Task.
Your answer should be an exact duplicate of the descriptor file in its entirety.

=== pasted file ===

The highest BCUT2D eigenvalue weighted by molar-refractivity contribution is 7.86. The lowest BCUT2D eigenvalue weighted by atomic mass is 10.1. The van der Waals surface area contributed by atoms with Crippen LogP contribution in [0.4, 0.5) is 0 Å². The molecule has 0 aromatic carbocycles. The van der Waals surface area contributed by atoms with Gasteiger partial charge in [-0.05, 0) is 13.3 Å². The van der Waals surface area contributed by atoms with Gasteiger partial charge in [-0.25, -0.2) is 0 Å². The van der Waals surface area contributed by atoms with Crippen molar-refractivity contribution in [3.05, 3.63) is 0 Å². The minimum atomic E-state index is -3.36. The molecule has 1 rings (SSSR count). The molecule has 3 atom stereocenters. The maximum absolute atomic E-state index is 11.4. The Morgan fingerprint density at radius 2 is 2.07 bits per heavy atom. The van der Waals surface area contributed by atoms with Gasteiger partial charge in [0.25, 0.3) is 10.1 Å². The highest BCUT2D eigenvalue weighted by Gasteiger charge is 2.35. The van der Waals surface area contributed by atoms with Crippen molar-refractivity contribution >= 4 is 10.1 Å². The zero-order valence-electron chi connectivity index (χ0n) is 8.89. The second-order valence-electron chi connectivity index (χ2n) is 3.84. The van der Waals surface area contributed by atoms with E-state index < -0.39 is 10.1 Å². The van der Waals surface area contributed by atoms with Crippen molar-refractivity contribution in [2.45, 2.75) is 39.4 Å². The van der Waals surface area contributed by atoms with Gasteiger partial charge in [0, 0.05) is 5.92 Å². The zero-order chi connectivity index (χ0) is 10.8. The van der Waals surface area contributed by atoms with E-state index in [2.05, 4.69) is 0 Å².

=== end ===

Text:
The highest BCUT2D eigenvalue weighted by molar-refractivity contribution is 7.86. The lowest BCUT2D eigenvalue weighted by atomic mass is 10.1. The van der Waals surface area contributed by atoms with Crippen LogP contribution in [0.4, 0.5) is 0 Å². The molecule has 0 aromatic carbocycles. The van der Waals surface area contributed by atoms with Gasteiger partial charge in [-0.05, 0) is 13.3 Å². The van der Waals surface area contributed by atoms with Gasteiger partial charge in [-0.25, -0.2) is 0 Å². The van der Waals surface area contributed by atoms with Crippen molar-refractivity contribution in [3.05, 3.63) is 0 Å². The minimum atomic E-state index is -3.36. The molecule has 1 rings (SSSR count). The molecule has 3 atom stereocenters. The maximum absolute atomic E-state index is 11.4. The Morgan fingerprint density at radius 2 is 2.07 bits per heavy atom. The van der Waals surface area contributed by atoms with Gasteiger partial charge in [0.25, 0.3) is 10.1 Å². The highest BCUT2D eigenvalue weighted by Gasteiger charge is 2.35. The van der Waals surface area contributed by atoms with Crippen molar-refractivity contribution >= 4 is 10.1 Å². The zero-order valence-electron chi connectivity index (χ0n) is 8.89. The second-order valence-electron chi connectivity index (χ2n) is 3.84. The van der Waals surface area contributed by atoms with E-state index < -0.39 is 10.1 Å². The van der Waals surface area contributed by atoms with Crippen molar-refractivity contribution in [2.45, 2.75) is 39.4 Å². The van der Waals surface area contributed by atoms with Gasteiger partial charge in [0, 0.05) is 5.92 Å². The zero-order chi connectivity index (χ0) is 10.8. The van der Waals surface area contributed by atoms with E-state index in [2.05, 4.69) is 0 Å².